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Conversations with Jamie: Artist-To-Artist Series
Hailing from Toronto, Canada, guitarist/composer Jamie Bonk has graciously agreed to become a contributing editor to Jamie will be conducting a series of interviews entitled Conversations with Jamie: Artist-To-Artist Series. We look forward to his contributions for they are both insightful and offer a unique artist-to-artist perspective over the typical interview. We hope you enjoy them.
Other Conversations with Jamie: Artist-To-Artist Series:
A Conversation With Robert Smith of Blue Stone, Jun. 2006
A Conversation With Michael Manring, Apr. 2006
A Conversation With John Michael Zorko, Feb. 2006
<<-later interviews | earlier interviews->>   <<- all interviews ->>
Jamie Bonk
A Conversation With Michael Manring
April 2006
Some artists have an approach to music that is completely their own and has a "rightness" about it. It's just that sense of overriding quality that has helped bassist Michael Manring connect with both listeners and musicians. In fact, with over two hundred recordings in his discography and countless tours, it would probably be easier to name the musicians that bassist Michael Manring hasn't recorded or toured with. But, for the sake of clarity, here's a taste of some of the artists Michael has played with: Will Ackerman, Suzanne Ciani, Peppino D'Agostino, Michael Hedges, Rob Eberhard Young, Henry Kalser, Sadhappy, Attention Deficit (Alex Skolnlck and Tim Alexander), Douglas Spotted Eagle, David Cullen, Ken Bonfield, McGill/Manring/Stevens, Don Ross, and The Demania Trio (with Alex DeGrassi and Chris Garcia).

A student of the late bass legend Jaco Pastorius, Michael has received many awards and nominations over the years including: two gold records, Grammy and Bammie nominations, a Berklee School of Music Distinguished Alumni Award and numerous Bass Player Magazine Reader's Poll awards including 1994 Bassist of the Year.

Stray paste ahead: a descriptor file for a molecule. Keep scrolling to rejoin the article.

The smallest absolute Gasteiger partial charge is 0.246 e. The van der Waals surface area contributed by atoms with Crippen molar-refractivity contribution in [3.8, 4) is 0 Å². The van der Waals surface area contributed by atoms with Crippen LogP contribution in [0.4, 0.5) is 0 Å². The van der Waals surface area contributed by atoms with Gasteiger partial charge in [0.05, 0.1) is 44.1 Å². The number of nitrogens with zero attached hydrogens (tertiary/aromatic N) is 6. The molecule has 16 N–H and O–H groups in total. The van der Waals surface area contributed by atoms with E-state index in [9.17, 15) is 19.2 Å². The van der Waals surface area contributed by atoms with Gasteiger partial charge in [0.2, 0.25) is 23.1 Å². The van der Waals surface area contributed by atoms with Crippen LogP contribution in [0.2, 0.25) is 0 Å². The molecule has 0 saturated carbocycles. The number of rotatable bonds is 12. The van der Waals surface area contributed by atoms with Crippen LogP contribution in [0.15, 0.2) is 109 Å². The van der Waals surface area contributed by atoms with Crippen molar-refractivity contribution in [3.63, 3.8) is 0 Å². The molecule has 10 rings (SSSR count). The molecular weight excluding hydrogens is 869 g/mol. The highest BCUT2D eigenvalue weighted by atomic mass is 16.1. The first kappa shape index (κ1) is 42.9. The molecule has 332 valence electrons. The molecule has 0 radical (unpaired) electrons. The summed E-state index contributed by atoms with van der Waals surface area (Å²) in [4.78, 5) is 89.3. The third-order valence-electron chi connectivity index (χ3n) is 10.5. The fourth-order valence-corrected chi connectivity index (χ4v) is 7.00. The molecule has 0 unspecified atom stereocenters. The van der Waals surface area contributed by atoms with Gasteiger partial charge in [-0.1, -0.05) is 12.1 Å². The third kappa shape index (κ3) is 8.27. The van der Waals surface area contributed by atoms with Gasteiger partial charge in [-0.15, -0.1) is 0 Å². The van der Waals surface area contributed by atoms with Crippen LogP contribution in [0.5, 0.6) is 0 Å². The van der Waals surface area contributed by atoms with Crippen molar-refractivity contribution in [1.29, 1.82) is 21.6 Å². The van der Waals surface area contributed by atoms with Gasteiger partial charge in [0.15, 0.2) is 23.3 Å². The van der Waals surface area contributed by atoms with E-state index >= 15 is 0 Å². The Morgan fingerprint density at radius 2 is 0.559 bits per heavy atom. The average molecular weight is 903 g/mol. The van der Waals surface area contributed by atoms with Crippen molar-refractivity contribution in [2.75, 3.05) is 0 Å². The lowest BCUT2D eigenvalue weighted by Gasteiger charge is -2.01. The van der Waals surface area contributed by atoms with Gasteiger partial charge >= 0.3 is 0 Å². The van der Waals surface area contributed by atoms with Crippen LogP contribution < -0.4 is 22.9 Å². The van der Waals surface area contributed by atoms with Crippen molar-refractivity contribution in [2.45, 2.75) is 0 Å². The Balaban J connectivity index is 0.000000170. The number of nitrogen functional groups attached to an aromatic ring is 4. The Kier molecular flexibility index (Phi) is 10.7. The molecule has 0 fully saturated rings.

If you'd like to learn about Michael and his music, please visit (Hey Michael, love the URL!)

Michael Manring
(Photo - Bryan Aaker)
"The bass, to me, is a sound of my place and time and it allows me to search for a native voice that's relevant to the experience of life as it is now." - Michael Manring
Jamie: In addition to your own solo albums, you've played and/or recorded with an extraordinary number of stylistically diverse artists. I'm going to come clean and admit I haven't heard all of the albums in your discography, but on the records that I have heard what strikes me is the clarity of your voice. How do you deal with the challenge of retaining your own musical identity when performing or recording with so many different artists and in so many different musical contexts?
Michael: Thanks, Jamie. Well, the discography is well up over two hundred now, so I'm sure I haven't heard all those recordings either! I realized several years ago that no matter I do, I'm always going to sound like me, so I figured why fight it? I gave up trying to be much of a chameleon and instead try to fit in in a way that supports the vision of the artist I'm working with while retaining my own identity.